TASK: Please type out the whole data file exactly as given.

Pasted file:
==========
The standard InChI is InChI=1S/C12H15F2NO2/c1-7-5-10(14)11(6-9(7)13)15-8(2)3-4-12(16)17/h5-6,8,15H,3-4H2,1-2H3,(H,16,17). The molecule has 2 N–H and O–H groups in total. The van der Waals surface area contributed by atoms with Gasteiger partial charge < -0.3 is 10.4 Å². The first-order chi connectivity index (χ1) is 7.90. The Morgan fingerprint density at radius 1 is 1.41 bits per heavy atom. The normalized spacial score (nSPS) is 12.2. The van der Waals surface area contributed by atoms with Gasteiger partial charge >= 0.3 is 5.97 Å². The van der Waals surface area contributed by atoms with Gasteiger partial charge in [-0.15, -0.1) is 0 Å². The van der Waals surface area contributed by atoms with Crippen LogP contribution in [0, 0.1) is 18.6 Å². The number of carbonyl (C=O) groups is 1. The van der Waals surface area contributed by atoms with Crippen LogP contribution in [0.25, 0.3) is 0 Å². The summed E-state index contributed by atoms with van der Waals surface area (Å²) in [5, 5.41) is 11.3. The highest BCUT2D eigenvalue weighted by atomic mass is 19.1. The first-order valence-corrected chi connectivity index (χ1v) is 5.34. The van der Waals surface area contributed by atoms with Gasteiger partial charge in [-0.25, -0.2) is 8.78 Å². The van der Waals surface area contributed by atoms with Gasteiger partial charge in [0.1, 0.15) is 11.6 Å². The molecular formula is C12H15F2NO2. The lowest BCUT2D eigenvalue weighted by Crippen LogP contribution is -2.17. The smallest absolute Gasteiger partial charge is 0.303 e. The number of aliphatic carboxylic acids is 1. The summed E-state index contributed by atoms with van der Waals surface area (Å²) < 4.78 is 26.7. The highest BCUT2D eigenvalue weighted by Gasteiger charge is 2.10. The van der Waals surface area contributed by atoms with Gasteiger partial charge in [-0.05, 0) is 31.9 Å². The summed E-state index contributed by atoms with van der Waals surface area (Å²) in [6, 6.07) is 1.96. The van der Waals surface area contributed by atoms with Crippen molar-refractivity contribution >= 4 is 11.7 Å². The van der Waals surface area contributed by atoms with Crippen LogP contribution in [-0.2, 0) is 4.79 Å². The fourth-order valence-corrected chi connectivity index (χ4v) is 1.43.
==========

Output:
The standard InChI is InChI=1S/C12H15F2NO2/c1-7-5-10(14)11(6-9(7)13)15-8(2)3-4-12(16)17/h5-6,8,15H,3-4H2,1-2H3,(H,16,17). The molecule has 2 N–H and O–H groups in total. The van der Waals surface area contributed by atoms with Gasteiger partial charge < -0.3 is 10.4 Å². The first-order chi connectivity index (χ1) is 7.90. The Morgan fingerprint density at radius 1 is 1.41 bits per heavy atom. The normalized spacial score (nSPS) is 12.2. The van der Waals surface area contributed by atoms with Gasteiger partial charge >= 0.3 is 5.97 Å². The van der Waals surface area contributed by atoms with Gasteiger partial charge in [-0.15, -0.1) is 0 Å². The van der Waals surface area contributed by atoms with Crippen LogP contribution in [0, 0.1) is 18.6 Å². The number of carbonyl (C=O) groups is 1. The van der Waals surface area contributed by atoms with Crippen LogP contribution in [0.25, 0.3) is 0 Å². The summed E-state index contributed by atoms with van der Waals surface area (Å²) in [5, 5.41) is 11.3. The highest BCUT2D eigenvalue weighted by atomic mass is 19.1. The first-order valence-corrected chi connectivity index (χ1v) is 5.34. The van der Waals surface area contributed by atoms with Gasteiger partial charge in [-0.25, -0.2) is 8.78 Å². The van der Waals surface area contributed by atoms with Gasteiger partial charge in [0.1, 0.15) is 11.6 Å². The molecular formula is C12H15F2NO2. The lowest BCUT2D eigenvalue weighted by Crippen LogP contribution is -2.17. The smallest absolute Gasteiger partial charge is 0.303 e. The number of aliphatic carboxylic acids is 1. The summed E-state index contributed by atoms with van der Waals surface area (Å²) < 4.78 is 26.7. The highest BCUT2D eigenvalue weighted by Gasteiger charge is 2.10. The van der Waals surface area contributed by atoms with Gasteiger partial charge in [-0.05, 0) is 31.9 Å². The summed E-state index contributed by atoms with van der Waals surface area (Å²) in [6, 6.07) is 1.96. The van der Waals surface area contributed by atoms with Crippen molar-refractivity contribution >= 4 is 11.7 Å². The van der Waals surface area contributed by atoms with Crippen LogP contribution in [-0.2, 0) is 4.79 Å². The fourth-order valence-corrected chi connectivity index (χ4v) is 1.43.